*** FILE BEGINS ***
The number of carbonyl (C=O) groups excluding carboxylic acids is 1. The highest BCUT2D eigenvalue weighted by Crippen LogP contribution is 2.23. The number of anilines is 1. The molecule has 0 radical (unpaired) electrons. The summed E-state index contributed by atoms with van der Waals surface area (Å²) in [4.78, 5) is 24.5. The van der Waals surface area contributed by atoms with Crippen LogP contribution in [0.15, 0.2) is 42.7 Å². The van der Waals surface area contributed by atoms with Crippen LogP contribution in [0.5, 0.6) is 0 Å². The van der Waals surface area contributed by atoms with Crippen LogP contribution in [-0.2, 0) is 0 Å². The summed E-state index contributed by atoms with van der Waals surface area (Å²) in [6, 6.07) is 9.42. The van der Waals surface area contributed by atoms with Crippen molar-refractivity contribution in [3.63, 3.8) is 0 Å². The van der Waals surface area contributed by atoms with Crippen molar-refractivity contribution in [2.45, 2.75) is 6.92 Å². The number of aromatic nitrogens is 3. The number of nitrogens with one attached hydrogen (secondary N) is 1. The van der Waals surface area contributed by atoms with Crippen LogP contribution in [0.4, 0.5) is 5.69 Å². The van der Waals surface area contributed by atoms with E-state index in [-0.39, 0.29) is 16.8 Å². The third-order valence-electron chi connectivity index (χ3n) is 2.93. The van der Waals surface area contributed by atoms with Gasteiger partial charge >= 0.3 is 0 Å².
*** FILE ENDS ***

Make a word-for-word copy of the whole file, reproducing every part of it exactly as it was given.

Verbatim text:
The number of carbonyl (C=O) groups excluding carboxylic acids is 1. The highest BCUT2D eigenvalue weighted by Crippen LogP contribution is 2.23. The number of anilines is 1. The molecule has 0 radical (unpaired) electrons. The summed E-state index contributed by atoms with van der Waals surface area (Å²) in [4.78, 5) is 24.5. The van der Waals surface area contributed by atoms with Crippen LogP contribution in [0.15, 0.2) is 42.7 Å². The van der Waals surface area contributed by atoms with Crippen LogP contribution in [0.5, 0.6) is 0 Å². The van der Waals surface area contributed by atoms with Crippen LogP contribution in [-0.2, 0) is 0 Å². The summed E-state index contributed by atoms with van der Waals surface area (Å²) in [6, 6.07) is 9.42. The van der Waals surface area contributed by atoms with Crippen molar-refractivity contribution in [3.63, 3.8) is 0 Å². The van der Waals surface area contributed by atoms with Crippen molar-refractivity contribution in [2.45, 2.75) is 6.92 Å². The number of aromatic nitrogens is 3. The number of nitrogens with one attached hydrogen (secondary N) is 1. The van der Waals surface area contributed by atoms with Crippen LogP contribution in [0.4, 0.5) is 5.69 Å². The van der Waals surface area contributed by atoms with E-state index in [-0.39, 0.29) is 16.8 Å². The third-order valence-electron chi connectivity index (χ3n) is 2.93. The van der Waals surface area contributed by atoms with Gasteiger partial charge >= 0.3 is 0 Å².